Poor leaders see themselves as “the boss” and religiously emphasize the organization’s hierarchical nature, especially in situations of increased uncertainty.
They do this by reminding you how ignorant you are of the big picture but never expound or clarify, claiming it’s too much of a burden to progress—shrouding their incompetence and fear in distraction and silos of purpose and rank.
Poor leaders rarely involve others in their sensemaking, but when they do, it comes from outside sources of data rather than from the team they’re presiding over.
Ironically, whenever the team offers outside ideas, they are dismissed without explanation for being irrelevant to our unique situation.
Poor leaders assure everyone there is a strategy without making sure everyone can say what it is. When forced to talk of strategy, they speak of goals and marketing.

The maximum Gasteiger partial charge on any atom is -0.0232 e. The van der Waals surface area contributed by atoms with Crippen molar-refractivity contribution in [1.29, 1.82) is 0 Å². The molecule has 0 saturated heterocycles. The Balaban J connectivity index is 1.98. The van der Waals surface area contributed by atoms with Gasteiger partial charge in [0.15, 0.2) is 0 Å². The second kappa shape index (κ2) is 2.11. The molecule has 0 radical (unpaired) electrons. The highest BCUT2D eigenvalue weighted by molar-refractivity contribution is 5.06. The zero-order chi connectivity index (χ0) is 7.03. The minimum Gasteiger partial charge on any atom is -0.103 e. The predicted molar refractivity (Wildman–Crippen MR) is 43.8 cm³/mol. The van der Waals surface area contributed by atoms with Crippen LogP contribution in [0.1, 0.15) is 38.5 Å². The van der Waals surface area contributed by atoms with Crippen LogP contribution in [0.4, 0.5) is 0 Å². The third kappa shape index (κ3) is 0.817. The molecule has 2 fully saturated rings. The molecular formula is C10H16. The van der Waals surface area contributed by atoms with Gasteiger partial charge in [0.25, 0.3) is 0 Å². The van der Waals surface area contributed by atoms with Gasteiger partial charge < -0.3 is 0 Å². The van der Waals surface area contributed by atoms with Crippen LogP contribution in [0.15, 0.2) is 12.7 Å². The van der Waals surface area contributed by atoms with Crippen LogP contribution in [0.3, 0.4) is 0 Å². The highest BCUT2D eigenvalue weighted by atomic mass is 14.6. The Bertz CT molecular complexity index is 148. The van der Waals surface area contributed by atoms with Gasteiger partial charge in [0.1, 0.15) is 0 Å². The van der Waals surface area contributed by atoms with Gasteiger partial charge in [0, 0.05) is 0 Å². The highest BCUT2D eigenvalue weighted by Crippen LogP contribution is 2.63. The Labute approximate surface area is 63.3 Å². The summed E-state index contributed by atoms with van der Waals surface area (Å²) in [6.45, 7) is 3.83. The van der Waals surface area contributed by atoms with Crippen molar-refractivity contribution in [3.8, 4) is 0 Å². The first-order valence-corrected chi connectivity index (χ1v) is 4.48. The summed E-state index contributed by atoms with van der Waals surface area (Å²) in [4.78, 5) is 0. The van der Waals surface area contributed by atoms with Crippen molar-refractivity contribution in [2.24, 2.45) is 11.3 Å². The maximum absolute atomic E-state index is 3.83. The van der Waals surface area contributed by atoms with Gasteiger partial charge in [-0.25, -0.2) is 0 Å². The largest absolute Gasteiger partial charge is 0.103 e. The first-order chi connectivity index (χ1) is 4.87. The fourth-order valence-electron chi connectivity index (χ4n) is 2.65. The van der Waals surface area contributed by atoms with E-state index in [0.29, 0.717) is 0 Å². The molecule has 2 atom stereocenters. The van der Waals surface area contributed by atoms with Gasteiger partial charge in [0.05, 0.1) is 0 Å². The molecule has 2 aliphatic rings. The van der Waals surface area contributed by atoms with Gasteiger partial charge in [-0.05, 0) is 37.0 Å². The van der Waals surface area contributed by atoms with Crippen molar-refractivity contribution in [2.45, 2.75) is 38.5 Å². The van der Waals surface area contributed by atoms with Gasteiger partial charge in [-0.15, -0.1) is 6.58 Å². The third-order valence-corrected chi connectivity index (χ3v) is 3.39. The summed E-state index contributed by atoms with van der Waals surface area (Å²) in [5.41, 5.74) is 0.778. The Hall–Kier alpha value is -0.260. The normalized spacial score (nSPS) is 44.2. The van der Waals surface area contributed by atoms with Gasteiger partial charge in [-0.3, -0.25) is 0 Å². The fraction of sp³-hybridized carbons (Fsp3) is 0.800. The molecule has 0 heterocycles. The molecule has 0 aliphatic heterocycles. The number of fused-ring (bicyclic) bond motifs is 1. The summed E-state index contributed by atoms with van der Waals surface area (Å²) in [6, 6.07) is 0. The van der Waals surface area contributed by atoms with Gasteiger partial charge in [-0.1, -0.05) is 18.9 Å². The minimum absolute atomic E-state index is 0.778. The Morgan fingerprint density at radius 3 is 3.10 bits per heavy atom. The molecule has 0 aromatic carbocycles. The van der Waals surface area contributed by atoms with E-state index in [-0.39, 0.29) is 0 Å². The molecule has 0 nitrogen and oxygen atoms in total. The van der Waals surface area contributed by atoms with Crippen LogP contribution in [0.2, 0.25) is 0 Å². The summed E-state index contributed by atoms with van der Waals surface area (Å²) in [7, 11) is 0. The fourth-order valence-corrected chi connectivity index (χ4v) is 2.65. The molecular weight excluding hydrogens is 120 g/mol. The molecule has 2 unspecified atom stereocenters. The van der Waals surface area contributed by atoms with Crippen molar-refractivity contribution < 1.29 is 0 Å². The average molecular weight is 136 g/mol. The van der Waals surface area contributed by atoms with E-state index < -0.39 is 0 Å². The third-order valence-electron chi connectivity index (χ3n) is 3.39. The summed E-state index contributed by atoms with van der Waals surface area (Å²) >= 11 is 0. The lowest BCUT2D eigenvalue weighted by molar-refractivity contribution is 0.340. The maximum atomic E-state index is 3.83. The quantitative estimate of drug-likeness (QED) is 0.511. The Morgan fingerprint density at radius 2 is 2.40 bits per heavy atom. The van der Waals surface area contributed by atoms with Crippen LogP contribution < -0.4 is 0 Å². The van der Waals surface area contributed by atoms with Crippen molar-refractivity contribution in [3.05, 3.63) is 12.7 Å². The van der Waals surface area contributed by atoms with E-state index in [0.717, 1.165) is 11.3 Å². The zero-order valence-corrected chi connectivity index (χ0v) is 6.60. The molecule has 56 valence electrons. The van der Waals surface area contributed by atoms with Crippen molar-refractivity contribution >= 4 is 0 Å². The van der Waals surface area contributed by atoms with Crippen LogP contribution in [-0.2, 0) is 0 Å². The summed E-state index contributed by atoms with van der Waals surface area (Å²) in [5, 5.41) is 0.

Poor leaders not only do things themselves because they believe it is the only way to get it done right, but they flaunt that reasoning as if it were a virtue.
They look to have answers rather than ask questions and share decision-making frameworks. They confuse context with content and perpetuate unhealthy communication.
Poor leaders hire when revenue is picking up, reduce salaries when revenue is slowing down, and consider equity too complicated.
Worst of all, poor leaders vilify real leaders who inquire and attempt to address root problems by accusing them of causing the symptoms.